day I was training a rookie police officer who was
interested in fly-fishing. The conversation got the best of
me so we took a long lunch on a lake one day, after stopping
by my home for my rod and fly box. I let the rookie know not
to tell anyone because they wouldn't understand.
When we signed off at the
lake I handed the rookie the rod and chose a foam beetle
pattern. He insisted he knew how to tie it on, so I let him.
My clippers were on my vest at home so he tried to bite off
the tag end of the tippet. There was tension on the rod and
his fingers slipped, driving the fly deep into his upper lip.
We cut the lunch short
(only 5 minutes into it) and signed back on duty, saying we
were enroute to my doctor's office. As we arrived there, our
supervisor showed up wondering why we broke from lunch to
visit the doctor. So did one of my fishing buddies in another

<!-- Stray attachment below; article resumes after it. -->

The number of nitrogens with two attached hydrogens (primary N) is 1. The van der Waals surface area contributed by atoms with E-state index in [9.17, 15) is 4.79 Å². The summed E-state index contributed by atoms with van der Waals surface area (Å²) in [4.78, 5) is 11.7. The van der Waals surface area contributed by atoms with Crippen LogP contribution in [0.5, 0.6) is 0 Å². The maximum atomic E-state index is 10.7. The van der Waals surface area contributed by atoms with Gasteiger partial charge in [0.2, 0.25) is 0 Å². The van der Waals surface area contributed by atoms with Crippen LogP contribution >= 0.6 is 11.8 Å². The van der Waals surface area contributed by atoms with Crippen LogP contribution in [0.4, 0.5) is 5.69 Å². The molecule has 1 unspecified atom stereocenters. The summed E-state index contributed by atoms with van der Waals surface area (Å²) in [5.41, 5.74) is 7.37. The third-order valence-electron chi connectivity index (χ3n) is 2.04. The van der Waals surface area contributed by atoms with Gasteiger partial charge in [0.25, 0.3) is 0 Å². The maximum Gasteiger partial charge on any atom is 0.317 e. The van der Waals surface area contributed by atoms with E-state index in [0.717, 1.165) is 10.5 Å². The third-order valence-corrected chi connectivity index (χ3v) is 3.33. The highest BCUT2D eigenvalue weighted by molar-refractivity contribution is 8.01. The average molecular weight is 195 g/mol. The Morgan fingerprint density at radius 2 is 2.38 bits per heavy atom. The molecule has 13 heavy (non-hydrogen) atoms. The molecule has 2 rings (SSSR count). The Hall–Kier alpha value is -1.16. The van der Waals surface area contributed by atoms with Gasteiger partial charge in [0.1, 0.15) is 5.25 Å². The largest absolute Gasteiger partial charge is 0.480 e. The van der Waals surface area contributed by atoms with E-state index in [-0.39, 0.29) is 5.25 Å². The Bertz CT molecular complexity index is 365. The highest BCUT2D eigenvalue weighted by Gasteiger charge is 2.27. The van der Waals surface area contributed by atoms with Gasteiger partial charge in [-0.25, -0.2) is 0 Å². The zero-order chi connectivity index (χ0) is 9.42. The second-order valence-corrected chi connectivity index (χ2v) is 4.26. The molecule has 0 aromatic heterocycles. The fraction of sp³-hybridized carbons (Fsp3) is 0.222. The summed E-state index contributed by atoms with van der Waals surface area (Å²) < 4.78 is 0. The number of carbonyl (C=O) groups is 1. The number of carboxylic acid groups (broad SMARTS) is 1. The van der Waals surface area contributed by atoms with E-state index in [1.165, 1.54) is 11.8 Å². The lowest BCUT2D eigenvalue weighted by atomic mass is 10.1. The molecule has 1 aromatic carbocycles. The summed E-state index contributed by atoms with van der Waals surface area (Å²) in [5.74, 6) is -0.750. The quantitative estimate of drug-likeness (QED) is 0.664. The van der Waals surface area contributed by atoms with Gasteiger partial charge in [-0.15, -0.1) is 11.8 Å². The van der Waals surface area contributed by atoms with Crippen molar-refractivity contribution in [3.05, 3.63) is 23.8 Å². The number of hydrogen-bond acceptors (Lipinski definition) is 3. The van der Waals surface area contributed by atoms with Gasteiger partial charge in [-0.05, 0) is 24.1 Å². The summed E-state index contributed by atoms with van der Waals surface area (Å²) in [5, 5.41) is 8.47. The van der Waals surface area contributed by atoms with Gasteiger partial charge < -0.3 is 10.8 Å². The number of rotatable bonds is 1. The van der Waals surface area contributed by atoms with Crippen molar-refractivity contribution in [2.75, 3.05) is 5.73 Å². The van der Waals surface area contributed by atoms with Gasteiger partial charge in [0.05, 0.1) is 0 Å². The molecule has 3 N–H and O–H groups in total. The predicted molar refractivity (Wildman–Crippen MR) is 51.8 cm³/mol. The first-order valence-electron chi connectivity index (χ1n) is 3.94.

police car. I told the rookie to stay in the car, keep the
beetle covered, and I would take care of it.
I quickly got out of the
car and intercepted the supervisor, explaining that I needed a
prescription refilled for my ulcer (which was true) and had to
do it before I ate (which was a lie). About that time my
fishing buddy cracked up, getting the supervisor's attention.
He had approached the rookie from the other side, noticed his
hand over his mouth, and asked what he was hiding. We were
The supervisor had a
Polaroid camera and made me pose next to the rookie, with my
rod. He also took some close ups of the beetle, blood and all,
before allowing the doctor to remove it. The pictures were
displayed in the squad room with a caption, "Gallop keeps his
Rookie in Line," among other things. Every time an officer
would look at the rookie, with his goose egg lip, they would
crack up. Hell... I had a hard time looking at him,